The SEC won’t have any elite quarterbacks drafted next week. Sure, there are players such as Arkansas’ Austin Allen or LSU’s Danny Etling who could end up providing late-round value, but as a whole, it isn’t a strong group.
During a conference call on Monday, NFL analysts Louis Riddick and Greg Cosell talked a lot about the top quarterbacks in the 2018 class. They touched on what makes each of them unique and identified what NFL teams could be looking for in potential franchise signal callers.
We already know one top-flight NFL coach isn’t a fan of the quarterbacks available in the class, however.
Sean Payton: Sam Darnold could be the only QB from the 2018 draft still playing in 5 years https://t.co/jKRgZALuw2
— For The Win (@ForTheWin) April 16, 2018
If New Orleans coach Sean Payton is being sincere about that opinion, that could mean that he — and others — are turning their attention toward those eligible for the 2019 class. He’s still looking for a quarterback to groom behind Drew Brees, after all.
As a result, we decided to take some of Riddick’s thoughts and apply it to some of the conference’s top passers for the 2019 class — or at least those who will be eligible to be a part of that class.
First, let’s recap what Riddick said about the 2018 class as a whole.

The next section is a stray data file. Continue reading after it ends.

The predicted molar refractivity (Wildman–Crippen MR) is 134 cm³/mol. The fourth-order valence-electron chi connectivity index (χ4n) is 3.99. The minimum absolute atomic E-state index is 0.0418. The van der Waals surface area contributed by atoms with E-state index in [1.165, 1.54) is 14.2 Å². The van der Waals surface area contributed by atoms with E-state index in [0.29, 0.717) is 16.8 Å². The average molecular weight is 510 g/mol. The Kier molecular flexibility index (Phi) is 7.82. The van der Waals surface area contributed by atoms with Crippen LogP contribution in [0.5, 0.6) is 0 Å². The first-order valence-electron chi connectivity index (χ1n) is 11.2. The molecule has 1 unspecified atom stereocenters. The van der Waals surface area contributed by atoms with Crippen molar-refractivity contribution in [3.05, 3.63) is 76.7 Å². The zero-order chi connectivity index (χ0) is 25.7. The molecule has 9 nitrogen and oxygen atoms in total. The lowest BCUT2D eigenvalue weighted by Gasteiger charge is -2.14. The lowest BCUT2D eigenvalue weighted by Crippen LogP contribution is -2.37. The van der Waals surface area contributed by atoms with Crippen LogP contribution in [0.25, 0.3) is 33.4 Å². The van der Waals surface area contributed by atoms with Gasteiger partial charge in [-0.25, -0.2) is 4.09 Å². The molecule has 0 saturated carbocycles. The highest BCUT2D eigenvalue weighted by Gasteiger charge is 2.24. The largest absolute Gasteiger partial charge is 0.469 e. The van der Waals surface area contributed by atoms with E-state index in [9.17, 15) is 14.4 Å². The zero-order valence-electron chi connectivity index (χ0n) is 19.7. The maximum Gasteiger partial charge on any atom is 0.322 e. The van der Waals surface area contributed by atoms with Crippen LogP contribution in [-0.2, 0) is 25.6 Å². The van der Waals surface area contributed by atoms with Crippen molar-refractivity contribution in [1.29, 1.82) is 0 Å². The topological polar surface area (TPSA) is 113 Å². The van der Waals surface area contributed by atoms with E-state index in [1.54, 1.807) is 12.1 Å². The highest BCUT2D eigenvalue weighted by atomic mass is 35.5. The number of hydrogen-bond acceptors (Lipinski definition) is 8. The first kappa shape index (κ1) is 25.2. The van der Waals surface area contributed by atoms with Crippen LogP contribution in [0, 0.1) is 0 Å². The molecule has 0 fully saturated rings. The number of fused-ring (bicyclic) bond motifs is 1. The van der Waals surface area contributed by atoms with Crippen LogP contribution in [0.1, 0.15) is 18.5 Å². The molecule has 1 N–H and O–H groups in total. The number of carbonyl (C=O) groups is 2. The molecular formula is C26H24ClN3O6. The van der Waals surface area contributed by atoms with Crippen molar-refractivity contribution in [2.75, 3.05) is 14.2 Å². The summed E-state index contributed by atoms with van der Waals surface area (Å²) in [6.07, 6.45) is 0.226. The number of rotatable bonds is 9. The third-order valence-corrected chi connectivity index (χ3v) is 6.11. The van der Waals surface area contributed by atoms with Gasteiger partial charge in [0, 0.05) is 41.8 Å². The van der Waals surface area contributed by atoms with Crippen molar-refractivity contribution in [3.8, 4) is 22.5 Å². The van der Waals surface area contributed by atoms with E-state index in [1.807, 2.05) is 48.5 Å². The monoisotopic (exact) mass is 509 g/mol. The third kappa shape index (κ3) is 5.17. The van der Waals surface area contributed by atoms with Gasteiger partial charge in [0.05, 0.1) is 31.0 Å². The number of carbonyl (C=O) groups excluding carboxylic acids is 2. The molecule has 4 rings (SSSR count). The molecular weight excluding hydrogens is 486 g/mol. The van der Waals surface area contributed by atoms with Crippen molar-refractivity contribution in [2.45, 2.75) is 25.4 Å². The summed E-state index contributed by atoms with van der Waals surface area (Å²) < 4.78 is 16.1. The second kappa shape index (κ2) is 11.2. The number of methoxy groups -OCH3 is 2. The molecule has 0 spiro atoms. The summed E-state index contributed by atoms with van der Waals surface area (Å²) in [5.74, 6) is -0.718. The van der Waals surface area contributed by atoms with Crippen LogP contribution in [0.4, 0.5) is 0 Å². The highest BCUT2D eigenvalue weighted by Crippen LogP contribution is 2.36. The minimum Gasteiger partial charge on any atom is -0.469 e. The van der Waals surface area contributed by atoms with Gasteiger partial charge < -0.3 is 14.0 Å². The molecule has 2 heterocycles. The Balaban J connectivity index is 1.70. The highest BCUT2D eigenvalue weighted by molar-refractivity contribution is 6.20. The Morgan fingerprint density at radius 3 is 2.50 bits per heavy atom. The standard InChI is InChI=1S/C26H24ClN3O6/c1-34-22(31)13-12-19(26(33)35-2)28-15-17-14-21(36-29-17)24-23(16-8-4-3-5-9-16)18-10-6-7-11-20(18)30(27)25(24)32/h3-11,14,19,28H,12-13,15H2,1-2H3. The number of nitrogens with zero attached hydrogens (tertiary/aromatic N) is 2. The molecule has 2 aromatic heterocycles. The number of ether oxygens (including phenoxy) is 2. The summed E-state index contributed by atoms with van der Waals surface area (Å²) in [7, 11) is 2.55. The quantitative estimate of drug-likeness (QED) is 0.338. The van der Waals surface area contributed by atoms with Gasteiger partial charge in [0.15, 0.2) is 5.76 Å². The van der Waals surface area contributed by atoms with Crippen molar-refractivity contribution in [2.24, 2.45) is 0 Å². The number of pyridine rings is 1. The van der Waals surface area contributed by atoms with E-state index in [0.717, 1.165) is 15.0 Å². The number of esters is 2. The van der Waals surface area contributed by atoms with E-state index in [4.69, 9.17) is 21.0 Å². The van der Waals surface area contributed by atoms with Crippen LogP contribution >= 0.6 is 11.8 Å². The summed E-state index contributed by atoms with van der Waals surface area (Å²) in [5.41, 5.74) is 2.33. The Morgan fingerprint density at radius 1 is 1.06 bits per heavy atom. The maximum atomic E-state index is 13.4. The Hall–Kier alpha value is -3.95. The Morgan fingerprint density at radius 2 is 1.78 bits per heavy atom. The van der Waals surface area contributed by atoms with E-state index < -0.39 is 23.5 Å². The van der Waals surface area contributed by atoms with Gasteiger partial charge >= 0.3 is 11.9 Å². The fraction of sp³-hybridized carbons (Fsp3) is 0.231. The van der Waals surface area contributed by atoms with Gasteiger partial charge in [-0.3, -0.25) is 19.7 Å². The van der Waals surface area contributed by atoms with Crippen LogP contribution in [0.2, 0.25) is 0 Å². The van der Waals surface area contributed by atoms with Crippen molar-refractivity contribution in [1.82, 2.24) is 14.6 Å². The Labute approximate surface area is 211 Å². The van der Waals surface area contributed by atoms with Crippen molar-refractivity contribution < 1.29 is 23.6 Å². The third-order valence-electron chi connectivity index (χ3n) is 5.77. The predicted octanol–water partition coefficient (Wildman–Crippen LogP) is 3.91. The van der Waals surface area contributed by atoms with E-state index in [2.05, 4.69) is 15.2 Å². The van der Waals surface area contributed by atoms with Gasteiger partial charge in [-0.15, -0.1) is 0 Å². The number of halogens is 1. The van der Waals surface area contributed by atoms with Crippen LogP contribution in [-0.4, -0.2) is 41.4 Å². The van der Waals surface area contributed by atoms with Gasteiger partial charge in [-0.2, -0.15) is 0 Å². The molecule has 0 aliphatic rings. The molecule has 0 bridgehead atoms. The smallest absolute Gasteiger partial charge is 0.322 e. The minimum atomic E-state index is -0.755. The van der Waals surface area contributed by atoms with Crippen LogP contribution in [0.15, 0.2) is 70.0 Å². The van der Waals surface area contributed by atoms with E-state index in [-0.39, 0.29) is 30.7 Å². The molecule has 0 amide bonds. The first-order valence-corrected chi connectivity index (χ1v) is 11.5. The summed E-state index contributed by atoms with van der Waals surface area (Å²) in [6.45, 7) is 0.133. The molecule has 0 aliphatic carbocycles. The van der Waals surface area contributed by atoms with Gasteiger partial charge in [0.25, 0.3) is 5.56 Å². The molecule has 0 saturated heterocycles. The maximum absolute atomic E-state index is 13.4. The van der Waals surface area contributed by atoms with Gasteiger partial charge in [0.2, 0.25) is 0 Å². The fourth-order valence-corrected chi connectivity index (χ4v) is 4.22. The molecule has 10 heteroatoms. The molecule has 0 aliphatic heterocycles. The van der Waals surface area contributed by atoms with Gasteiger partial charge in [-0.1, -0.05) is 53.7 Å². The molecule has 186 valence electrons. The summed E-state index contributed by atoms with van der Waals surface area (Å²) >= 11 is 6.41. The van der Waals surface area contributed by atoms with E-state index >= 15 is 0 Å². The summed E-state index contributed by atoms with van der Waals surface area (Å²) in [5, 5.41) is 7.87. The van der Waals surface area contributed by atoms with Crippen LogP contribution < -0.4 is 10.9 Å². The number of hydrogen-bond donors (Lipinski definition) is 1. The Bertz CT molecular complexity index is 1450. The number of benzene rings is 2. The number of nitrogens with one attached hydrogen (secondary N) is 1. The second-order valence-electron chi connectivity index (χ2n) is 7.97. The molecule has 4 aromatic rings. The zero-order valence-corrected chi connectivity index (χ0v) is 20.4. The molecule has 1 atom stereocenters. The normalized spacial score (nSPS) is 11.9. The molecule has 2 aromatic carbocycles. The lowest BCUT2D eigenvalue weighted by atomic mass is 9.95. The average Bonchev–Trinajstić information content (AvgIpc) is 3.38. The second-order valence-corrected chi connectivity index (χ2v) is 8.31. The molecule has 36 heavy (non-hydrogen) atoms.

“Every team is going to be looking for something a little bit different,” Riddick said. “There’s no one size fits every scheme here. None of these guys are transcendent players. None of these guys will be able to succeed in spite of their surroundings. They’re going to succeed because of their surroundings.”
This is an excellent point. It actually could be applied to the 2019 class of quarterbacks as well — especially those who will be eligible from the SEC.
Riddick was asked which quarterback he thought the Browns should consider at No. 1 overall. His first response is rather revealing as far as what GMs such as Cleveland’s John Dorsey look for in franchise passers.
“If we know anything about John Dorsey — how they kind of liked things done in Kansas City — they like measurables,” he responded. “They like ideals. They like people who look the part. So, who does that lead you to automatically? It leads you to start thinking about Josh Allen, obviously.”
If you aren’t familiar with Allen, he’s a 6-foot-5, 233-pound quarterback from Wyoming with a cannon for an arm. He’s got every measurable you could want in a passer, but he also has issues with accuracy.
So, who fits that description in the 2019 crop of SEC quarterbacks? Missouri’s Drew Lock, that’s who.
You’re talking about a guy with NFL size (6-foot4, 225 pounds) and arm strength. He’s someone who looks the part, but isn’t quite there as far as accuracy. The production was certainly there (3,964 passing yards and 44 TDs in 2017), but he also finished No. 9 in the SEC in completion percentage (57.8 percent).
Now, it should be noted that Lock doesn’t struggle with accuracy to the same degree as Allen. First off, Allen only finished with a career completion percentage of 56.2. Secondly, Lock’s numbers are somewhat skewed because Missouri fielded an offense that required the quarterback to push the ball downfield a lot — which would negatively affect accuracy.
There was also another quote from Riddick that reminded us of Lock. This one referred to USC’s Sam Darnold, whom a lot of draft analysts have as the top player at the position.